What is it? 

Marvel's mutants decided to break away from humanity in the Jonathan Hickman-written X-Saga. Now, they've terraformed and colonized Mars to continue building a society that works for them. But just because they've left humanity doesn't mean they can escape human nature, and just because the planet is full of mutants doesn't mean there isn't need for the X-Men.

Why should you read X-Men: Red?

You knew that we had to include one of the titles in Marvel's ongoing X-saga, our only problem was deciding which one. After all, many solid stories and conspicuous concepts are coming out of that line. And it's for that exact reason that we've chosen X-Men: Red.

This book is the best way to get a snapshot of the new ideas in the X-saga while at the same time focusing on familiar characters. We see how concepts like immortality and emancipation from the human race affect our favorite X-characters personally.

But don't think X-Men: Red doesn't stand on its own. It's also a story of the intentions that go into building a society, and the inevitable alliances and betrayals that occur. Whether you've been following the X-saga from the jump or want a clean start, X-Men: Red is for you.

Buy: Amazon (opens in new tab)

5. Batman/Superman: World’s Finest (opens in new tab)

Batman/Superman: World's Finest art

(Image credit: DC)

Authors: Mark Waid (writer); Dan Mora and Travis Moore (artists); Tamra Bonvillain (colorist); Aditya Bidikar and Steve Wands (letterers)

Publisher: DC

What is it?

The Dark Knight and Man of Steel are partnering again for their own monthly title, and they're shaking up the DC universe as we know it. It features a mystic adventure from the not-too-distant past, the introduction of a superpowered sidekick for Superman, and plenty of guest appearances. And did we mention Dick Grayson as Robin?

Why should you read Batman/Superman: World’s Finest?

Not since Grant Morrison and Frank Quitely's All-Star Superman has the Silver Age of comics been so beautifully paid homage in a DC book. The scale of Batman and Superman's adventures border on the ridiculous, but without any tongue-in-cheek 'that-just-happened' humor or a hint of modern cynicism. This is pure superhero fun, no grittiness required.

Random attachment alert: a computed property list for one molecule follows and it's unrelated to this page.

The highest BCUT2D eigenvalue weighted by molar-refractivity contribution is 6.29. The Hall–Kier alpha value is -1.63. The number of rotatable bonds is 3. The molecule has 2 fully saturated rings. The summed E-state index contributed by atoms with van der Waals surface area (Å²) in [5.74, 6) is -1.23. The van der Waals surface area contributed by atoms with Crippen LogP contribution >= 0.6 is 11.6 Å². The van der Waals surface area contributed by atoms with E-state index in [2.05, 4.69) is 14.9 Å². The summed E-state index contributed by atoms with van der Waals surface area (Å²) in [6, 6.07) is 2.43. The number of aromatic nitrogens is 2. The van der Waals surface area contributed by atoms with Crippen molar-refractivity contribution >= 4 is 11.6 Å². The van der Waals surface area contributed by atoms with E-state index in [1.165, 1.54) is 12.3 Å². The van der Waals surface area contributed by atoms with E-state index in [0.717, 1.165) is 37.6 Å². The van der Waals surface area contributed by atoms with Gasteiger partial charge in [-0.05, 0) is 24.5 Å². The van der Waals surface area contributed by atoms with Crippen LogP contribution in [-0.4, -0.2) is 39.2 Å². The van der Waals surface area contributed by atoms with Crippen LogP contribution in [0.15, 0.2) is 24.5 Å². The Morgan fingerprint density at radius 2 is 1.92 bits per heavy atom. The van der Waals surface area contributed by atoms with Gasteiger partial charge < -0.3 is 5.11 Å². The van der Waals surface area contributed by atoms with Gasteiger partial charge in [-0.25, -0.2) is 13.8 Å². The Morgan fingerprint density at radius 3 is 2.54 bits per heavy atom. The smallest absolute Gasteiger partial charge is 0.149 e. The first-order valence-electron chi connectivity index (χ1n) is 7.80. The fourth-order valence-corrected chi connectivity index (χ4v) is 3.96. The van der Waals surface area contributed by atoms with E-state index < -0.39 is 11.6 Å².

Contributing to the bright tone of the book is the sparkling art of Dan Mora, the pen behind hits such as Klaus and Once and Future. Plus, World's Finest is a great way to hop into current DC history, as its storylines tie directly into the Mark Waid-written Batman Vs. Robin and the Lazarus Planet event, set to take over comic shops in 2023.

Buy: Amazon (opens in new tab)

4. Little Monarchs (opens in new tab)

Little Monarchs art

(Image credit: Penguin Random House)

Author: Jonathan Case

Publisher: Penguin Random House

What is it?

Little Monarchs follows young Evie and caretaker Flora across the continental US in search of monarch butterflies. Decades have passed since the sun unleashed a terrible sickness upon the globe, and only the wings of the beautiful bugs possess the cure. Part coming-of-age story and part celebration of the natural world, Little Monarchs is a post-apocalyptic tale like no other.

Why should you read Little Monarchs?

Writing a tiny blurb to encapsulate their worth is unfair to every book on this list, but for Little Monarchs, it's blasphemy. There's so much to praise; the staggering watercolors, the use of nature in storytelling, and the poignant but hopeful way it flips the post-apocalyptic formula. Oh, and the book serves as a functioning travel guide.

Yes, you can use Little Monarchs to accurately track the migration patterns of Monarch Butterflies. It's a testament to the years of research creator Case poured into the book, crafting a story that's as factually sound as it is universally accessible as it is narratively engaging. Whether middle-grade readers live in your home or not, it deserves a place on your shelf.

Buy: Amazon (opens in new tab)

3. Public Domain (opens in new tab)

Public Domain art

(Image credit: Image Comics)

What is it?

Authors: Chip Zdarsky

Publisher: Image Comics